I used to be of the persuasion that God was pushing and requiring things of me that I didn’t want to do them. These things might be: joining in an activity or group that I truly wasn’t interested in and didn’t enjoy. I still hear people stating that they feel “called” to something they don’t want to do for the betterment of others, believing their soul purpose of being in a setting is to change or fix others!
While this sounds exhaustively noble, and selfless (not really) while believing this myself for many years, I can’t begin to tell you the level of honesty and joy that awakens when we recognize this skewed perspective and make the necessary adjustments.
For years I have suggested that coaching clients exercise a practice that was followed by St. Ignatius, called, The Daily Examine. I’ve written about this in my book, Untamed Heart, Releasing Your Creative Genius.
At the end of every day, Ignatius would ask himself what brought him joy that day and what robbed him of joy. Then choosing to honor the unique way in which he was created, he would purpose to lean into what gave him joy, while discerning and making adjustment concerning what robbed his joy.
Although there are certainly things in life we must do that aren’t necessarily our favorite, mine might include picking up dog poop or ironing, and there are also times when we choose to deny ourselves and prefer another from love. However, when we live in a way that keeps us separated from what our heart is truly feeling, we fragment ourselves into incongruence.
Sometimes we miss the profound arrogance of thinking it’s our job to dutifully employ ourselves in slaving over the work of rescuing the world, or setting others straight. Not to say that everyone in the helping professions come from this perspective. Many are passionate about the work they do, the relational component and as in coaching, believe that each individual is the expert or authority over their own life. And beyond that, I believe that God is actually the expert and authority over our lives, but He’s given us the authority to personally steward and direct our lives.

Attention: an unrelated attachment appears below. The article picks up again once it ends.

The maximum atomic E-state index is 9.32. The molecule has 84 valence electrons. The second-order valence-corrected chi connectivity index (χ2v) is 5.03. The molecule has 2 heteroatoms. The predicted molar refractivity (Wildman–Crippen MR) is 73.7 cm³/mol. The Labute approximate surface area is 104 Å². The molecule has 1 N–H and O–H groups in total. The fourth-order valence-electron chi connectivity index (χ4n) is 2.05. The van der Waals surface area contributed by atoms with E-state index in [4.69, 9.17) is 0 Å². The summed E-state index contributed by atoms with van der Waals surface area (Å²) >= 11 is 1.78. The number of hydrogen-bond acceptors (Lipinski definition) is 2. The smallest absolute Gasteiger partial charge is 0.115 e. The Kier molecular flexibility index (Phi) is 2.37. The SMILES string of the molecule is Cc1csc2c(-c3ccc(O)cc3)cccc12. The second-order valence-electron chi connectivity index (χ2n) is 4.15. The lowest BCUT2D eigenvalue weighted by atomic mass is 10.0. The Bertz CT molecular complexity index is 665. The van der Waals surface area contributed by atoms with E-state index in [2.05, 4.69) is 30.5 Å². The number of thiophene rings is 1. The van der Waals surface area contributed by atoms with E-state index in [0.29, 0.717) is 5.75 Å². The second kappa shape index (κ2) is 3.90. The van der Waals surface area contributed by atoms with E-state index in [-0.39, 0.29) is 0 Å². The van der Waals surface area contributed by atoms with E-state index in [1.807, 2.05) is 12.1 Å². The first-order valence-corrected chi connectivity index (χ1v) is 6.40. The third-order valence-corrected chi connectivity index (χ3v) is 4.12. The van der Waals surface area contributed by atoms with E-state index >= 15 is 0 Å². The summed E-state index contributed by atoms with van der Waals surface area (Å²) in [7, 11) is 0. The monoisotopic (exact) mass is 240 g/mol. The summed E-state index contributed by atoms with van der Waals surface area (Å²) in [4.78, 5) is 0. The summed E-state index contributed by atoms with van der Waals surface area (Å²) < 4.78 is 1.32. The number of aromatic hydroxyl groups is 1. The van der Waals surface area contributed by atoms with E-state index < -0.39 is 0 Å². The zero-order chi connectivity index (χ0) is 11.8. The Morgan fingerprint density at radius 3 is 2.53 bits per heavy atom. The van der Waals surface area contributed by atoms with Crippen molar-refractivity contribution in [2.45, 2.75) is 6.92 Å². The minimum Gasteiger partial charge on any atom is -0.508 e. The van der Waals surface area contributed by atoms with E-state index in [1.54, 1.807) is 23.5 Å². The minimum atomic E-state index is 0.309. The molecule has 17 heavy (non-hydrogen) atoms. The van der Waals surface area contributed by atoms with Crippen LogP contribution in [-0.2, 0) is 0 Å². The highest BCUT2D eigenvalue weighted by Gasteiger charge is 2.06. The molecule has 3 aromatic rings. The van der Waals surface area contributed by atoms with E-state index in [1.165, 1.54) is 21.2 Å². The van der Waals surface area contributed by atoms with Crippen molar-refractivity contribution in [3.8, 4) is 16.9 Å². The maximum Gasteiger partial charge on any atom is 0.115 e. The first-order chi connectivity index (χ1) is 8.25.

What one of us wants to feel pursued for some noble duty, to be fixed, set straight, while elevating another in there own mind to some superficial high ground? I might offend some of you and shake the foundation of your perspective with the next few comments, but lets get real! This kind of religiosity is like emotional terrorism, believing that to do violence to one’s self elevates one in God’s sight. Serving dutifully without intimacy or relationship suddenly makes God into a pimp. There is another word for this kind of trade off: prostitution! The good news is God’s not a pimp! He did the work. You don’t have to strive!
When we give ourselves permission to lean into joy rather than duty, we begin to experience profound freedom. Maybe it’s time to lighten up. Instead of chaining yourself to things your heart isn’t into, or maintaining relationships out of duty, lean into the places that bring you joy. If you’ve lived under this kind of obligation, it may take time to discover what your heart truly feels. Please be kind with yourself in the process.
Day 16, Freedom Looks Like the Real You, 30 Paintings In 30 Days